Ice cold nostalgia: India’s Skippi revamps popsicle category with healthy ingredients
Ice popsicles have been available in India for several decades, but the traditional form of the frosty snack is generally not branded and made from artificial colourings, flavours and ingredients, in addition to water that is not usually up to safety and quality standards.
“We realised that there was essentially nothing happening within the ice pops sector in India, no brands being established and certainly no better options being developed, especially for kids,” Skippi Co-Founder Ravi Kabra told Foodnavigator-Asia.
“Given that India is such a hot and humid country compared to western markets like the UK and US, ice pops are actually a big industry here. So we decided to make a healthier, better, branded version of these, using 100% natural ingredients extracted from fruits and vegetables, including the colours and flavourings.
“Ice pops also have the added advantage over other products such as ice creams which are more of a dessert and can be heavy on the stomach – for ice pops, a consumer could have two or three a day as it’s much lighter on the stomach and not just meant as a dessert. There’s also no direct competition between the two products given how they are meant for different experiences.”
Skippi currently has six flavours in the market – Mango Twist, Orange, Lemon, Raspberry, Cola and Bubblegum – and intends to launch another six more within the next two to three months.
“Cola is the most popular flavour now, probably because it evokes a lot of nostalgic memories for consumers,” said Kabra.
“The majority of our target audience for Skippi Ice Pops are kids, but we’ve found that the nostalgia factor has made adults aged 30-plus amongst our first consumers, as these are healthier options that they can relate to from their schooldays. I’d say right now, at least 30% of our product consumption is by adults.”
Skippi has also managed to alleviate potential problems that could arise from cold chain challenges, given that India does have many cold chain issues at present, by opting to manufacture the ice pops and transport these in liquid form, letting consumers freeze these at home.
“This strategy helped us to solve a lot of major issues, avoiding cold chain problems which can be quite a mess here, and is also more sustainable and allows us to supply to every nook and corner of the country,” said Kabra.
“In addition, exports are our top priority and this strategy will enable us to expand these faster – as it is we’re already sending product to Nepal and have plans for Sri Lanka and Africa, in addition to queries from Bangladesh, Pakistan, Dubai, Saudi Arabia and Kuwait.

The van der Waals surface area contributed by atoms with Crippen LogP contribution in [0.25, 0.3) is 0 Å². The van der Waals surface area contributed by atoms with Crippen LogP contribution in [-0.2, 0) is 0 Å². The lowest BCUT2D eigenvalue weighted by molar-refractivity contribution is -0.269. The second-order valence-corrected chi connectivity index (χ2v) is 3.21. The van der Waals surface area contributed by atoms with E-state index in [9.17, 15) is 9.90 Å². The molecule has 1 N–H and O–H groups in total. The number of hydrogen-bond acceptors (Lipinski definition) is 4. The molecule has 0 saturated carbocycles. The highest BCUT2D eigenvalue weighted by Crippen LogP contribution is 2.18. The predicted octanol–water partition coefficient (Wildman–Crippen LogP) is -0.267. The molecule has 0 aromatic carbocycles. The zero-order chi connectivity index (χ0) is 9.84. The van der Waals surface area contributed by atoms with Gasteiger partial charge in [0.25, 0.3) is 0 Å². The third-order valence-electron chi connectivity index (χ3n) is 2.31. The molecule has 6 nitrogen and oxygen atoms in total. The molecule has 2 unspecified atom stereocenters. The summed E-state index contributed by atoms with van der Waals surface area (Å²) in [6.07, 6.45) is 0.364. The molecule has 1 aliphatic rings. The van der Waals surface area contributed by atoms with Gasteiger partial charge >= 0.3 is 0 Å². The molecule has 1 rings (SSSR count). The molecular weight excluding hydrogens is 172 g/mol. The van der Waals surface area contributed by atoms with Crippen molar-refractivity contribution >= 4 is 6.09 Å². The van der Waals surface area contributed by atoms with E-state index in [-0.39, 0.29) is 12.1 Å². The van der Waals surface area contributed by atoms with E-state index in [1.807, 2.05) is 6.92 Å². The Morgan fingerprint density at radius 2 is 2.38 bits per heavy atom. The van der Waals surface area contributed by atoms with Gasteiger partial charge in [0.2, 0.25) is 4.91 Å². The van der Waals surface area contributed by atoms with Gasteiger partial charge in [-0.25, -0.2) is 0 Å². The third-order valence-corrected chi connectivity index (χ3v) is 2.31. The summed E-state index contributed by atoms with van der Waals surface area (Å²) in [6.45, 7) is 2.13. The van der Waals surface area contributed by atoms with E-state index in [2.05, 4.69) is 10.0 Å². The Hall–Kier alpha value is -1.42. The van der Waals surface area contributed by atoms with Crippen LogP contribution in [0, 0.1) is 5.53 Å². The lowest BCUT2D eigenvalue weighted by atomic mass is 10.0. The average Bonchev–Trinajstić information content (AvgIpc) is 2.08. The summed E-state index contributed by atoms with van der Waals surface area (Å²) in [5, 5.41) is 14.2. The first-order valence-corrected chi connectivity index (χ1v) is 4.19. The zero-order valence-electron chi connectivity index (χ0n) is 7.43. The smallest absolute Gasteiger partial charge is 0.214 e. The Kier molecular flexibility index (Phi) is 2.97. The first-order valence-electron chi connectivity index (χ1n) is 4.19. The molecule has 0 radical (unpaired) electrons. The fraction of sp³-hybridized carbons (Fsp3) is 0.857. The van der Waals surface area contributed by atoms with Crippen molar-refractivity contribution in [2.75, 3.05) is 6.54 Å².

“Just like Pepsi and Coca-Cola essentially created the soft drinks segment, we believe we are creating a whole new unique product segment here for ice pops, and definitely aim to be the market leader here soon”
Shark Tank experience
In addition to being the first ice pop brand in India, Skippi also made headlines recently by successfully emerging as the first brand in India to secure investments from all five ‘sharks’ on Shark Tank India, creating history on the programme.
“It was an amazing experience as from over 66,000 applicants only 67 were funded – and we were the first to have investments from all the sharks,” said Kabra.
“In our pitch, we made sure that our problem statement was clear, highlighting that most ice pops in India are made from dirty tap water and artificial ingredients so many kids get sick and adults don’t eat these, and that there is no brand currently for these; in addition to presenting how we have already settled major issues such as the need for cold chain.
“We also use patented technology to make the ice soft and crunchy – so there is no need to wait (after the product is frozen and out of the freezer) to take that first bite.
“This was appealing to the sharks, and in total they offered us about US$120,000 for 15% equity in the firm, so 3% per shark, and another sixth shark even called us after the programme to ask to get on board with another 3% - so all in all we got INR12mn (about US$160,000) in exchange for 18% of the firm.”
Moving forward, the firm is appointing distributors across the whole country, to enter all forms of retail from supermarkets to mom-and-pop shops.
“In the next six months, we want to be available pan-India with the current six flavours as well as the six more upcoming flavours which will be ‘Indianised’ flavours,” said Kabra.
“After that, we will be looking to add more products to our portfolio, products within the ‘fun’ segment such as snacks and chocolates, but first we want the ice pops to be our flagship product and stabilise first.
“International expansion is also very much on the cards for us, and we are looking for more international partnerships – ice pops will appeal to a lot of countries, especially those with hot and humid climates and we hope to bring our healthier options to the global market.”